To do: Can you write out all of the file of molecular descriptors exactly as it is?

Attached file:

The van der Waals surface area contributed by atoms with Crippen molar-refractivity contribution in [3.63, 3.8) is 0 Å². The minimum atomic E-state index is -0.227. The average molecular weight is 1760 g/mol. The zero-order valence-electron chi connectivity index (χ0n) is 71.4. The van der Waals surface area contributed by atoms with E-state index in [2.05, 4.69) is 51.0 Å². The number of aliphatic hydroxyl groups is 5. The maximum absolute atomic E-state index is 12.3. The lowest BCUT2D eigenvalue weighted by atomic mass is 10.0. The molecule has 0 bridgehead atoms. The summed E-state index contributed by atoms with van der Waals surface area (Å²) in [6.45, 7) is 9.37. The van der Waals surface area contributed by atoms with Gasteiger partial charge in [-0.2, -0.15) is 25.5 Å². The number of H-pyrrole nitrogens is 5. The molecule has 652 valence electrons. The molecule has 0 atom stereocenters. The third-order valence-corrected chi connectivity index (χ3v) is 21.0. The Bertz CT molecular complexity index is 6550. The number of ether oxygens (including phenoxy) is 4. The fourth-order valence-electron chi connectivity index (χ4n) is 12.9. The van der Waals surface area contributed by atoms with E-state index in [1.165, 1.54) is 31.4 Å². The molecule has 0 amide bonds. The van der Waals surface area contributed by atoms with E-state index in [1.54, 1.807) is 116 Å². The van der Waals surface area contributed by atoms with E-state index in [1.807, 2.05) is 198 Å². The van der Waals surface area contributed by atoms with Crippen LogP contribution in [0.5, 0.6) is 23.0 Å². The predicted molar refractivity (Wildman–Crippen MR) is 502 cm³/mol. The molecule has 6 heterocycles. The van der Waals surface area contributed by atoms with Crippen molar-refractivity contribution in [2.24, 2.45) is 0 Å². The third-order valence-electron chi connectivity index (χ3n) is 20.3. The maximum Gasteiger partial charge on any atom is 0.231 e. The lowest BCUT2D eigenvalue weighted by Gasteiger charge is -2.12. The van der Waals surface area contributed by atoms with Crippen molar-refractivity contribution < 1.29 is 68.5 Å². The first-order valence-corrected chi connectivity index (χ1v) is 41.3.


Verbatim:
The van der Waals surface area contributed by atoms with Crippen molar-refractivity contribution in [3.63, 3.8) is 0 Å². The minimum atomic E-state index is -0.227. The average molecular weight is 1760 g/mol. The zero-order valence-electron chi connectivity index (χ0n) is 71.4. The van der Waals surface area contributed by atoms with E-state index in [2.05, 4.69) is 51.0 Å². The number of aliphatic hydroxyl groups is 5. The maximum absolute atomic E-state index is 12.3. The lowest BCUT2D eigenvalue weighted by atomic mass is 10.0. The molecule has 0 bridgehead atoms. The summed E-state index contributed by atoms with van der Waals surface area (Å²) in [6.45, 7) is 9.37. The van der Waals surface area contributed by atoms with Gasteiger partial charge in [-0.2, -0.15) is 25.5 Å². The number of H-pyrrole nitrogens is 5. The molecule has 652 valence electrons. The molecule has 0 atom stereocenters. The third-order valence-corrected chi connectivity index (χ3v) is 21.0. The Bertz CT molecular complexity index is 6550. The number of ether oxygens (including phenoxy) is 4. The fourth-order valence-electron chi connectivity index (χ4n) is 12.9. The van der Waals surface area contributed by atoms with E-state index in [1.165, 1.54) is 31.4 Å². The molecule has 0 amide bonds. The van der Waals surface area contributed by atoms with E-state index in [1.54, 1.807) is 116 Å². The van der Waals surface area contributed by atoms with E-state index in [1.807, 2.05) is 198 Å². The van der Waals surface area contributed by atoms with Crippen LogP contribution in [0.5, 0.6) is 23.0 Å². The predicted molar refractivity (Wildman–Crippen MR) is 502 cm³/mol. The molecule has 6 heterocycles. The van der Waals surface area contributed by atoms with Crippen molar-refractivity contribution in [2.24, 2.45) is 0 Å². The third-order valence-electron chi connectivity index (χ3n) is 20.3. The maximum Gasteiger partial charge on any atom is 0.231 e. The lowest BCUT2D eigenvalue weighted by Gasteiger charge is -2.12. The van der Waals surface area contributed by atoms with Crippen molar-refractivity contribution < 1.29 is 68.5 Å². The first-order valence-corrected chi connectivity index (χ1v) is 41.3.